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Waste-to-Energy Biomass Digester with Decreased Water Consumption

Colorado State University

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Technology Marketing SummaryThe enormous amount of biomass waste created by animal feeding operations releases methane, a valuable fuel but also a greenhouse gas, and other pollutants into the environment. Waste digesters reduce this pollution by converting the waste into valuable resources that can be harvested, such as methane gas and compost. The methane produced by digesters can be used on-site to offset energy costs. Anaerobic digesters work by allowing bacteria to break down the waste into compost and methane gas without the need for oxygen.

 

The digestion process has several variations, but in each method the animal waste must be diluted with water in order for digestion to occur. Current forms of biomass digester technology require large amounts of water to facilitate digestion. The volume of water required to digest biomass waste into usable resources is not economically or environmentally feasible for most animal feeding operations, especially those in the arid Western United States and other water-scarce regions.


DescriptionResearchers at Colorado State University have created a new digestion process that is particularly well-suited for the treatment of equine, bovine, and poultry waste in arid regions. This digester uses far less water than other digestion methods to process animal waste into useful compost and methane gas. Because this digester uses less water, it is more economically feasible for use in regions where water is scarce, and helps to reduce the environmental impact of large-scale animal feeding operations.

 

This digester uses multiple stages of both aerobic and anaerobic digestion to break down waste. Specifically, it has multiple leachate bay reactors (LBRs) that can work together or separately. The digestion stages are all separate from each other, so if one LBR becomes contaminated or the bacteria in it die, the digestate can be removed from it while the uncontaminated LBRs continue to process. Furthermore, the digestion process can be scaled back during times of lower waste production by taking one or more of the LBRs offline. Additionally, each stage is monitored to ensure that optimum conditions for the bacteria are maintained; this monitoring ensures that the conditions in the reactor are appropriate for the specific type of bacteria needed in that step.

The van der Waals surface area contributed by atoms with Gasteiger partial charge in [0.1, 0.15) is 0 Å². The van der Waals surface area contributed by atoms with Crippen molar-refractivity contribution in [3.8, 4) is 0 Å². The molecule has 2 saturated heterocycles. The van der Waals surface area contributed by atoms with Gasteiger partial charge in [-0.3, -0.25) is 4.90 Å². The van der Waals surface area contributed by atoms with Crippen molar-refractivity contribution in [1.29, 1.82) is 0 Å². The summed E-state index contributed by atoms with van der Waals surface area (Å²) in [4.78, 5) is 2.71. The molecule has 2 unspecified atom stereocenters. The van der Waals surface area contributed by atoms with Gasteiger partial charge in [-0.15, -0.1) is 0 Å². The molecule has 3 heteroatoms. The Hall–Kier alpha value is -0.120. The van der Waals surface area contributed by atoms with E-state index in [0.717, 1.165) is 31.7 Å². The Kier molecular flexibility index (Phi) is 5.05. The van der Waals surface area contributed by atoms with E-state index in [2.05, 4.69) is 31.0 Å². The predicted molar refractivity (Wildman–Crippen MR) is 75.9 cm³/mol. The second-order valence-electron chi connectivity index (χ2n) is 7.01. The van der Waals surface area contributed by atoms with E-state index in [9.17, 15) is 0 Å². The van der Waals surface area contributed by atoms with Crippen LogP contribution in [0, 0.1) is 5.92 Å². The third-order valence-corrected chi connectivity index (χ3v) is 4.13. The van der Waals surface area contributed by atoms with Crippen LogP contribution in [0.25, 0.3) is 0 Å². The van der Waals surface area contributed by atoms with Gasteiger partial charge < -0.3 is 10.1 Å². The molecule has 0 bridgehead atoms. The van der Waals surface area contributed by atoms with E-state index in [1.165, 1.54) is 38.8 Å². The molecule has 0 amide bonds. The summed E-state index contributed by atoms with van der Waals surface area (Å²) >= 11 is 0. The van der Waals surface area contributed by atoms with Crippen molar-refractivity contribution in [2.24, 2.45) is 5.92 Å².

Benefits
  • Less water can be used to create methane and compost than in other digestion processes
  • Able to digest multiple types of waste, including bovine, equine, and poultry manure
  • Methane produced by the digestion process can be used on-site to offset energy needs.
  • Compost produced can be used on-site as soil amendment.
Applications and Industries
  • Disposal of solid animal waste and generation of biogas
  • Suitable for large-scale animal feeding operations that dry-scrape manure
  • Especially well-suited for areas with low water availability and high water and/or energy costs
Patents and Patent Applications
ID Number
Title and Abstract
Primary Lab
Date
Application 20120034681
Application
20120034681
DIGESTER FOR HIGH SOLIDS WASTE
A digester with separate stages for hydrolysis and methanogenesis is disclosed. The digester includes a leachate bay reactor, which may be configured as modular, multi-bay units. Waste material is added to the leachate bay reactor. A leachate storage tank is fluidically connected to the leachate bay reactor, which facilitates hydrolysis. Leachate from the leachate storage tank is recirculated through the leachate bay reactor. A high rate methanogenic reactor is fluidically connected to the leachate storage tank to cycle the leachate in a fixed film environment for biogas production from solubilized organic matter. The reactor may be operated in an anaerobic digestion mode, or a dual aerobic-anaerobic digestion mode. The reactor may also include a struvite system having a crystallizer unit and a separation unit to reduce ammonium and phosphate accumulation during operation.
08/03/2011
Filed
Technology Status
Technology IDDevelopment StageAvailabilityPublishedLast Updated
10-002DevelopmentAvailable03/28/201203/28/2012

Contact CSU About This Technology

To: Jeremy Nelson<Jeremy.Nelson@colostate.edu>